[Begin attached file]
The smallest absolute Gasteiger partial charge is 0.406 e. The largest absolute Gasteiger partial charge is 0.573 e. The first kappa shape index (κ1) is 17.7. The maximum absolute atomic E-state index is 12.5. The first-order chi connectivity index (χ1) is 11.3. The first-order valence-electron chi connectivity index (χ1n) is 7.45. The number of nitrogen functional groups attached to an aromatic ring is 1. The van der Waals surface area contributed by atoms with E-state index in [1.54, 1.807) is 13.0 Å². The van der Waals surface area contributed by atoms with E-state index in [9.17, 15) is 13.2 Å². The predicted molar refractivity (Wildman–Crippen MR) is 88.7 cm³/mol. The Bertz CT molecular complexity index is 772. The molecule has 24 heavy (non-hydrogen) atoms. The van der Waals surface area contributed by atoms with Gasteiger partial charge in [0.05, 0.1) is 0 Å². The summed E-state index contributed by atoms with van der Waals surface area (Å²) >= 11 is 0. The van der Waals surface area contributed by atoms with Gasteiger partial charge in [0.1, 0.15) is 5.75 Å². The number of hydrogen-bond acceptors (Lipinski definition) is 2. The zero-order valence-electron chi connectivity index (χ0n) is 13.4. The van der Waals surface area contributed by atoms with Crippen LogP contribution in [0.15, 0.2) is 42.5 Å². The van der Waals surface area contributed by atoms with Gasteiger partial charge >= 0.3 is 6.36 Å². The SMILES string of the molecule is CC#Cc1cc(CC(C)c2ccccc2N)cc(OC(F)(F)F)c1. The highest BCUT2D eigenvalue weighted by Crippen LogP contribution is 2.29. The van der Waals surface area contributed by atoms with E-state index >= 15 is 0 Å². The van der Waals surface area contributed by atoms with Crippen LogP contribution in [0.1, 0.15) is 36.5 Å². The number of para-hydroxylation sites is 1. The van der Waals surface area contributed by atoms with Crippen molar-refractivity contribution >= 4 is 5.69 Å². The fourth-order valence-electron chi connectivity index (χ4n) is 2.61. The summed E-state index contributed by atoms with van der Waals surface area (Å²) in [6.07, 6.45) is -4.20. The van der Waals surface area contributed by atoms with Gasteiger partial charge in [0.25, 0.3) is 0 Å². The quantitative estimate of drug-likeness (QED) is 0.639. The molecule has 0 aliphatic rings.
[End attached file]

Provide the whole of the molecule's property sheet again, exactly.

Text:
The smallest absolute Gasteiger partial charge is 0.406 e. The largest absolute Gasteiger partial charge is 0.573 e. The first kappa shape index (κ1) is 17.7. The maximum absolute atomic E-state index is 12.5. The first-order chi connectivity index (χ1) is 11.3. The first-order valence-electron chi connectivity index (χ1n) is 7.45. The number of nitrogen functional groups attached to an aromatic ring is 1. The van der Waals surface area contributed by atoms with E-state index in [1.54, 1.807) is 13.0 Å². The van der Waals surface area contributed by atoms with E-state index in [9.17, 15) is 13.2 Å². The predicted molar refractivity (Wildman–Crippen MR) is 88.7 cm³/mol. The Bertz CT molecular complexity index is 772. The molecule has 24 heavy (non-hydrogen) atoms. The van der Waals surface area contributed by atoms with Gasteiger partial charge in [0.05, 0.1) is 0 Å². The summed E-state index contributed by atoms with van der Waals surface area (Å²) >= 11 is 0. The van der Waals surface area contributed by atoms with Gasteiger partial charge in [0.1, 0.15) is 5.75 Å². The number of hydrogen-bond acceptors (Lipinski definition) is 2. The zero-order valence-electron chi connectivity index (χ0n) is 13.4. The van der Waals surface area contributed by atoms with Crippen LogP contribution in [0.15, 0.2) is 42.5 Å². The van der Waals surface area contributed by atoms with Gasteiger partial charge >= 0.3 is 6.36 Å². The SMILES string of the molecule is CC#Cc1cc(CC(C)c2ccccc2N)cc(OC(F)(F)F)c1. The highest BCUT2D eigenvalue weighted by Crippen LogP contribution is 2.29. The van der Waals surface area contributed by atoms with E-state index >= 15 is 0 Å². The van der Waals surface area contributed by atoms with Crippen LogP contribution in [0.1, 0.15) is 36.5 Å². The number of para-hydroxylation sites is 1. The van der Waals surface area contributed by atoms with Crippen molar-refractivity contribution >= 4 is 5.69 Å². The fourth-order valence-electron chi connectivity index (χ4n) is 2.61. The summed E-state index contributed by atoms with van der Waals surface area (Å²) in [6.07, 6.45) is -4.20. The van der Waals surface area contributed by atoms with Gasteiger partial charge in [0.25, 0.3) is 0 Å². The quantitative estimate of drug-likeness (QED) is 0.639. The molecule has 0 aliphatic rings.